Fig. 2
figure 2

Morphology of Cupriavidus sp. CB15. A Morphology of the CB15 on Nutrient agar, B Nile Red staining under UV light, C Gram staining of the CB15 at 100× magnification, and D Morphology of the CB15 on MacConkey agar

Table 1 Biochemical characteristics of CB15 isolated strain

To identify the isolate, 16S rRNA analysis was conducted. The partial sequence of the 16S rDNA gene (1402 bp) was deposited to the GenBank database with the accession number OP218105.1. The phylogenetic analysis revealed that this strain is a member of the genus Cupriavidus (Fig. 3A). The 16S rDNA sequence of CB15 were 99% identical to Cupriavidus gillardii (NR_116146.1). Cupriavidus neactor (formerly known as Ralstonia eutropha), a member of Cuprividus species, have been reported to be one of the most efficient producers of scl-PHAs from a variety of carbon sources [24,25,26], while there is no information about PHA biosynthesis by C. gillardii to date. The CB15 strain and C. gillardii differed in their nutritional characteristics that CB15 utilized citrate and urea, which was not utilized by C. gillardii, whereas CB15 could not utilize sucrose, which was utilized by C. gillardii (Table 1). The strain CB15 was thus named as Cupriavidus sp. CB15 based on these results.

Fig. 3
figure 3

A Phylogenetic tree of the CB15 based on partial 16S rDNA sequences. B PCR amplification of phaC gene using G-D and G2-R primers. Genomic DNA of Cupriavidus necator H16 was used as a positive control. The tree was constructed by the neighbor-joining method in the bootstrap test (1000 replicates). Bar = 20% sequence divergence. Pseudomonas putida strain KT2440 was taken as outgroup for tree formation

The presence of PHA synthase gene (phaC) in the CB15 genomic DNA was investigated by PCR using general primers for partial amplification of the gene encoding type I and II PHA synthases [20]. The successful amplification of approximately 540 bp length confirmed the presence of phaC (Fig. 3B).

Optimization for PHA production by one factor at a time approach

Inoculum age

PHA production was carried out with an inoculum with different age. As shown in Fig. 4A, inoculum age did not significantly affect to growth and PHA accumulation. The maximum PHA content of 64.8 wt% (PHA 1.08 g/L) was achieved with 1% (v/v) inoculum of the 9-h old cells. The PHA content was slightly decreased when inoculum age was older than 9 h. Ramadas et al. also reported that inoculum age was not a significant parameter for PHA production and biomass [27]. Then, the inoculum age of 9 h was selected for further experiments.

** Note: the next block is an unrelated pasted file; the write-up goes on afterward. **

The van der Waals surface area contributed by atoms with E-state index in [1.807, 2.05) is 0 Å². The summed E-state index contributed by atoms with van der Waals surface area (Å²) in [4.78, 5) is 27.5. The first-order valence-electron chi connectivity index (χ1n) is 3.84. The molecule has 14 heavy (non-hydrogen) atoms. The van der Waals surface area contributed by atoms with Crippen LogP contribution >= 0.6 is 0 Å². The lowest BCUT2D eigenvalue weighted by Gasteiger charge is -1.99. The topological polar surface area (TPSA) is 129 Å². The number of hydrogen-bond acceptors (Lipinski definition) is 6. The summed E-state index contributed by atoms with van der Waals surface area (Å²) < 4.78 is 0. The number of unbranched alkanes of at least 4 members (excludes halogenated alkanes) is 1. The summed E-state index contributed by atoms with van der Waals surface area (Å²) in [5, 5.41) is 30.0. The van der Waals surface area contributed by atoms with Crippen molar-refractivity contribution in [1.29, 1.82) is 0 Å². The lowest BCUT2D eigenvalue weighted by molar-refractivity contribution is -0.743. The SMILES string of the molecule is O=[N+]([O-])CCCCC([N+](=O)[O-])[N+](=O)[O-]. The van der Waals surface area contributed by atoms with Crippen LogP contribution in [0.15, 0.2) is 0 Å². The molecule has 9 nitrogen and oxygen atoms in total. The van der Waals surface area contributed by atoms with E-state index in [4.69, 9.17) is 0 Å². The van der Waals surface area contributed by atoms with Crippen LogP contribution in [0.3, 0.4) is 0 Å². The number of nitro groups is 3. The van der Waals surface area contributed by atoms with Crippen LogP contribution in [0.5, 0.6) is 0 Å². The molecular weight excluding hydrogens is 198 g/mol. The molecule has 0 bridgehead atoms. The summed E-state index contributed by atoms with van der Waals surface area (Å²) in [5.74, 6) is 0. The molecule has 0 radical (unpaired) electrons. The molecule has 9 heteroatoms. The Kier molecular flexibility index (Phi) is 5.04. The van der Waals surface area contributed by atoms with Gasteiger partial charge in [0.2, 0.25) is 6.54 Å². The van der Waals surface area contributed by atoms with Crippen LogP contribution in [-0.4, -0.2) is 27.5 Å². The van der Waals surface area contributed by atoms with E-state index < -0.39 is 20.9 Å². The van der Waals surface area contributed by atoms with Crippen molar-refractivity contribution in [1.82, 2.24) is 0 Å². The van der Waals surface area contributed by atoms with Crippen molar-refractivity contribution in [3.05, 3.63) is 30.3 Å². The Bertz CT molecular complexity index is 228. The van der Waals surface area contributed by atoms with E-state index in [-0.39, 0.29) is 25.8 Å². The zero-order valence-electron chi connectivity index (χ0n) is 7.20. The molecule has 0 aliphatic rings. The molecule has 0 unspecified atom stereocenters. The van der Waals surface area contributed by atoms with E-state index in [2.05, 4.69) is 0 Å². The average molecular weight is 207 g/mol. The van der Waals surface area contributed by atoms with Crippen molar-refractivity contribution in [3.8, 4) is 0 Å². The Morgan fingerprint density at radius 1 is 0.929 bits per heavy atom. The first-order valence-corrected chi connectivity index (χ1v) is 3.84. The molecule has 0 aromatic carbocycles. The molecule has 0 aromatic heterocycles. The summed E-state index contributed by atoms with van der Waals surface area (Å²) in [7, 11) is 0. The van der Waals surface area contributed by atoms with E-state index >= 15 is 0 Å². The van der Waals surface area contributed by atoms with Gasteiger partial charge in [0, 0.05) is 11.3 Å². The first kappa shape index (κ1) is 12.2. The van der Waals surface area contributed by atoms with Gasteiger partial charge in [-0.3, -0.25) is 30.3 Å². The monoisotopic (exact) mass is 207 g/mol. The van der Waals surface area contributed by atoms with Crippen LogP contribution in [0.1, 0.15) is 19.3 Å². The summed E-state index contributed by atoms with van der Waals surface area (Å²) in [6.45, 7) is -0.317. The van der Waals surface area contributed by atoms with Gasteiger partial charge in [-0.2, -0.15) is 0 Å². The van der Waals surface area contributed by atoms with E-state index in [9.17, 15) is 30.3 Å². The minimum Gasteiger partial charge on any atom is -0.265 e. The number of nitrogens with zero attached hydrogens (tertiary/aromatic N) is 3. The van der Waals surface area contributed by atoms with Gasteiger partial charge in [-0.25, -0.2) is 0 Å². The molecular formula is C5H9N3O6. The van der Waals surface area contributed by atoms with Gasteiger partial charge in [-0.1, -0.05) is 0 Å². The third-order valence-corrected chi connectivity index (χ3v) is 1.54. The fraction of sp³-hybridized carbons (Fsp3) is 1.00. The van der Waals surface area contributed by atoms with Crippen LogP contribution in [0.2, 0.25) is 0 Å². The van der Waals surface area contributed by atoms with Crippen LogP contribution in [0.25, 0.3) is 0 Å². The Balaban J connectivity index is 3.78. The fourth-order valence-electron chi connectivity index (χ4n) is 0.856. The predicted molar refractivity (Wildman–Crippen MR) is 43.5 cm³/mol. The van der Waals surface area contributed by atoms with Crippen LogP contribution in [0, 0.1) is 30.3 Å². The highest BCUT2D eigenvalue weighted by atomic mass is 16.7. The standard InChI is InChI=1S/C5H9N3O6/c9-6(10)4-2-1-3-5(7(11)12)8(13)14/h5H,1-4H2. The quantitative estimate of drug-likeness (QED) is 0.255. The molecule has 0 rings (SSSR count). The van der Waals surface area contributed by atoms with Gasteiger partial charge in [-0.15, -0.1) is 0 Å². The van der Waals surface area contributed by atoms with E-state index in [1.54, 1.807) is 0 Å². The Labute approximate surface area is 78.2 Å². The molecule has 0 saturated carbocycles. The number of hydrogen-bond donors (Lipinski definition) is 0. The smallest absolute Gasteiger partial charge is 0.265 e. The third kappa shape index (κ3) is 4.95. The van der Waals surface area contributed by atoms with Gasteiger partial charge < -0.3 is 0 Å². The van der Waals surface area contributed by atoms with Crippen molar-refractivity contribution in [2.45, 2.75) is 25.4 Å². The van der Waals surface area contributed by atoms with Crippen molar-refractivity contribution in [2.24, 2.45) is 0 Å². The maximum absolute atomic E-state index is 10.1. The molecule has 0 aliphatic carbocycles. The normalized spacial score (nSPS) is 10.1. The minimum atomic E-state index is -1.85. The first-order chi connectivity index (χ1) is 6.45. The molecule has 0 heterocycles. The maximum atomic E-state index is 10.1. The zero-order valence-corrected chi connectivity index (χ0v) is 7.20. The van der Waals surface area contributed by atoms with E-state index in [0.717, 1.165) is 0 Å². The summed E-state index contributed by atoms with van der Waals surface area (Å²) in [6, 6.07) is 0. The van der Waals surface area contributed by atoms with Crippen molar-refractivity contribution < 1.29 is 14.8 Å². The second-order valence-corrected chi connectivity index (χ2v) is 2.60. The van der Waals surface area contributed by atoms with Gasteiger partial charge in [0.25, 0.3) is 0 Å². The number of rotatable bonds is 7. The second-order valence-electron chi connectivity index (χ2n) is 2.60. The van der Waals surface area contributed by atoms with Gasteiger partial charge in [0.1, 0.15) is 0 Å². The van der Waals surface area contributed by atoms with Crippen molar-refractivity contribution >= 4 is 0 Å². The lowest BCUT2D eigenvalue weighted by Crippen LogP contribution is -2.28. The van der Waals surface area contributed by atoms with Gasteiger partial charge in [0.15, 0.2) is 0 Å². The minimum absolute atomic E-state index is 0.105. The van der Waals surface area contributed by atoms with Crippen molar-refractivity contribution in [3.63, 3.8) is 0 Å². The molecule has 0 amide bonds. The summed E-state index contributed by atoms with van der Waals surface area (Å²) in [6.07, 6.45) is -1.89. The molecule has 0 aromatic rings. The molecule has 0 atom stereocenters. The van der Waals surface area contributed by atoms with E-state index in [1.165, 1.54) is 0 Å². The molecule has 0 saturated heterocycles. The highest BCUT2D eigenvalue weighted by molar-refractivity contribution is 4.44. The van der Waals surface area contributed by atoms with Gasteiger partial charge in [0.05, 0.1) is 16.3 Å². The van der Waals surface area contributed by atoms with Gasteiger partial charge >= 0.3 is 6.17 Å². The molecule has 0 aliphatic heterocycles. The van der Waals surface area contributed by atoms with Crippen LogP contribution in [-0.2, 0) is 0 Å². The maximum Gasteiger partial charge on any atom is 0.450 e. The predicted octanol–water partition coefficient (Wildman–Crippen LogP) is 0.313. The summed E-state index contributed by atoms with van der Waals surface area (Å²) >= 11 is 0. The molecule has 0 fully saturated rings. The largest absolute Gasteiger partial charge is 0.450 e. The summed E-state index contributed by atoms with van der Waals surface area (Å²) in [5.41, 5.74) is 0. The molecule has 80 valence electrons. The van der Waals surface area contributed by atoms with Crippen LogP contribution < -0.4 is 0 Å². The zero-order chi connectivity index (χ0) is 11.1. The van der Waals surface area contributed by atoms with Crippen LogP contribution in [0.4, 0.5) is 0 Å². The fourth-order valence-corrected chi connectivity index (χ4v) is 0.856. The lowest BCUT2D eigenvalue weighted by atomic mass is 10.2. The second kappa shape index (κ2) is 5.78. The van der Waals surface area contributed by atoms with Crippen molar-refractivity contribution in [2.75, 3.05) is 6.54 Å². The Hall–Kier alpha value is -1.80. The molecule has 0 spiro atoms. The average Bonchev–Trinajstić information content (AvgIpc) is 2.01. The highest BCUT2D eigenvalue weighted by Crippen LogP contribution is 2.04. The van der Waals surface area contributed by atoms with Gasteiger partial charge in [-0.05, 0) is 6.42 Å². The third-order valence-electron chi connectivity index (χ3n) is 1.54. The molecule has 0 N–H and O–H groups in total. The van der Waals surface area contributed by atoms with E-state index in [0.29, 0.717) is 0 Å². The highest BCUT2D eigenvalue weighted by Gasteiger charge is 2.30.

Fig. 4
figure 4

Optimization of PHA production by Cupriavidus sp. CB15 under submerged fermentation. CB15 was cultured in mineral salt medium containing 1% (w/v) glycerol at 45 °C for 72 h with shaking at 200 rpm. A Inoculum age, B Glycerol concentration, C Nitrogen sources, D NH4Cl concentration, E pH, and F Shaking speed. Dry cell weight (filled with dark bar), PHA production (filled with gray bar), and PHA content (wt%) (dark triangle up) were examined. Data shown are the means and standard deviations of triplicate experiments

Glycerol concentration

The strain CB15 had a potential to produce a high amount of PHA using glycerol as a sole carbon source as describe above. To maximize PHA biosynthesis, different glycerol concentrations (1–6% w/v) were applied to MB medium. PHA concentration (1.02–1.12 g/L) and DCW (1.60–1.71 g/L) were comparable at all tested glycerol concentration (Fig. 4B). This result indicated that glycerol was a favorable substrate for cell growth and PHA accumulation of CB15. Gahlawat and Soni have also mentioned that different concentration of glycerol (10–60 g/L) did not significantly affected the growth rate of C. necator [28]. From the result, 1.0% (w/v) glycerol was selected for further experiment.

Nitrogen sources and nitrogen concentration

Nitrogen source plays a major role in both cell growth and PHA production [29]. In this study, different inorganic nitrogen sources (NH4Cl, (NH4)2SO4, and (NH4)2HPO4) and organic nitrogen sources (urea and yeast extract) were investigated for PHA production. The highest PHA accumulation was observed by NH4Cl (1.07 g/L), followed by (NH4)2SO4 (0.75 g/L) and (NH4)2HPO4) (0.58 g/L) (Fig. 4C), where the organic nitrogen sources mainly support cell growth rather than PHA biosynthesis [30]. The highest biomass (1.76 g/L) was obtained in the presence of urea, but the concentration of PHA was not significant (0.60 g/L). Whereas, yeast extract did not support cell growth and PHA production, indicating that CB15 could not utilize complex nitrogen sources. NH4Cl has been reported to be the most suitable nitrogen source for PHA accumulation in C. necator [24], C. taiwanensis [31], Bacillus subtilis NG05 [32], Haloferax mediterranei [33], and Vibrio azureus BTKB33 [34, 35] probably due to its simple structure that can metabolize rapidly.

The nitrogen concentration highly impacted on PHA production. The highest PHA concentration of 1.22 g/L with DCW 1.74 g/L was obtained in the presence of 0.5 g/L NH4Cl. When CB15 was cultivated in MB medium containing more NH4Cl with higher than 0.5 g/L, biomass was significantly increased, but PHA accumulation was inhibited. This result indicated that the CB15 strain produced PHA under nitrogen-limiting condition. Previous studies also reported that nitrogen limitation was necessary to induce PHA production [36,37,38,39].

Initial pH value